4.5 The reporting requirements as currently drafted, monitor an Australian company's operations abroad ex post. Until it is revealed that a local law has been breached, a breach of the proposed law is unlikely to be detected. Australian corporations could therefore be subject to a double penalty for the same act: penalties in the host country and then higher penalties under the proposed law. It is submitted that it is unfair and discriminatory to subject a company to two different legal regimes for the same act.

      4.6 Australian companies would run the risk of the Bill being "policed" by non-Australian competitors free of such requirements. Such regulation may be "misused" by competing companies as part of their business strategy.

      4.7 If this Bill were to become law, Australian companies may alter their operations accordingly. For example, Australian companies may be:

    • discouraged from operating overseas;
    • encouraged to restructure their operations to avoid compliance with the legislation;
    • encouraged to shift domicile.

      Such reactions are clearly inconsistent with the promotion of an efficient market.

5. Undermining of Foreign Government Sovereignty
      5.1 International relations potentially may be undermined by the Bill as it suggests Australia does not consider the laws and standards applicable in foreign countries to be adequate. To mandate standards that are not required by the citizens of a nation is a form of economic and political imperialism. We believe that a number of countries would regard such an approach by the Australian government as arrogant and discourteous.

      5.2 We anticipate that the proposed law would be primarily operational in developing countries, given developed nations would have local laws similar to the Australian standard. The Bill, in assuming that developing countries will benefit from the proposed legislation, undermines the choice of national governments. They have chosen to enact their respective standards for a reason.

      5.3 Laws implementing international treaties may differ markedly between countries giving effect to those treaties, for example, with respect to human rights laws. Significant conflict of laws issues may result when an international standard is to be adopted as proposed by the Bill.

      5.4 One of the principal aims of the Bill apparently is to improve conditions in developing countries. However, the Bill risks being counter-productive. Increasing the costs for Australian companies to carry on business in developing countries will not only tilt the business in developing countries towards companies from other developed countries that are not subject to such legislation, it may cause Australian companies to wind back their operations in developing companies. To the extent that this is not taken up by other countries, this will disadvantage developing countries, by reducing foreign investment. If developed nations all introduced legislation similar to the Bill, then developing countries will receive less foreign investment because, at the margin, the additional compliance costs will mean some projects will not go ahead. In our view, the proponents of the Bill should have the onus of demonstrating that the Bill will actually improve standards in developing countries.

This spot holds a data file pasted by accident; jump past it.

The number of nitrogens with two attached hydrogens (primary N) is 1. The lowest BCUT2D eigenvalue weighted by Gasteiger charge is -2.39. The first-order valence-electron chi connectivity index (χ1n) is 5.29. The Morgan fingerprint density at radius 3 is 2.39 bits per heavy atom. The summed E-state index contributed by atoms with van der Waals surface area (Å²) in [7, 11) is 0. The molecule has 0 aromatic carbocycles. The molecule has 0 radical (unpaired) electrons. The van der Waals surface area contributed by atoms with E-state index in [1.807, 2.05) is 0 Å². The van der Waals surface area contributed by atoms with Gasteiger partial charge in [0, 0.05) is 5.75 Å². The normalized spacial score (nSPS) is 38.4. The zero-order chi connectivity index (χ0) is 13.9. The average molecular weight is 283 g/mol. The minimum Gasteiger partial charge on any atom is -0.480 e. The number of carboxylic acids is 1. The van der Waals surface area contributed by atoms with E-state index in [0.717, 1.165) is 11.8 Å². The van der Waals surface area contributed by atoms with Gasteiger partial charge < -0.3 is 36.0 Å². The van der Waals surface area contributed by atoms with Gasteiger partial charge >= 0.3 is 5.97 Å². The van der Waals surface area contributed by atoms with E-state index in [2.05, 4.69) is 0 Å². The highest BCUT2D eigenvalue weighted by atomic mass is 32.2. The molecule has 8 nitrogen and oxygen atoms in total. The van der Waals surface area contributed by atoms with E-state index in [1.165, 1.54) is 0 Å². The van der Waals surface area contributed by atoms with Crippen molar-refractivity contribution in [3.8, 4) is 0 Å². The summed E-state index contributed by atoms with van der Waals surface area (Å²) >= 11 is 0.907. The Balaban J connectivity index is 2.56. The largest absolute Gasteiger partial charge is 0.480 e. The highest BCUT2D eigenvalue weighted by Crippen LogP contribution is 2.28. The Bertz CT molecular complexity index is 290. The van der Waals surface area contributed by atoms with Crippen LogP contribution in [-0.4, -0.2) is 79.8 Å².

6. Other Models
      6.1 The proponents of the Bill refer to the 1999 European Union Resolution on EU standards for European Enterprises operation in developing countries: towards a European Code of Conduct, as well as the bill recently introduced by Congresswoman McKinney in the USA.

      6.2 The EU resolution is a Resolution of the European Parliament. It makes a number of key points:

    • it encourages voluntary initiatives by business and industry, trade unions and NGO's to promote codes of conduct, with effective and independent monitoring and evaluation;
    • it stresses that the content of a code, and the process by which it is determined and implemented, must involve those in developing countries who are covered by it;
    • it recommends that an "evolutionary approach" be weighted towards a continuous and gradual improvement of standards and takes the view that this must reflect enterprises' own obligations to make improvements;
    • it recognises that a responsibility for applying internationally agreed standards rests with the governments of the developing countries themselves.

      6.3 On 7 June 2000 Congresswoman McKinney introduced a Corporate Code of Conduct Bill which was referred to subcommittees of the House of Representatives on 17July 2000. The Bill requires nationals of the United States that employ more than 20 persons in a foreign country to implement a Corporate Code of Conduct, principally with respect to the employment of those persons.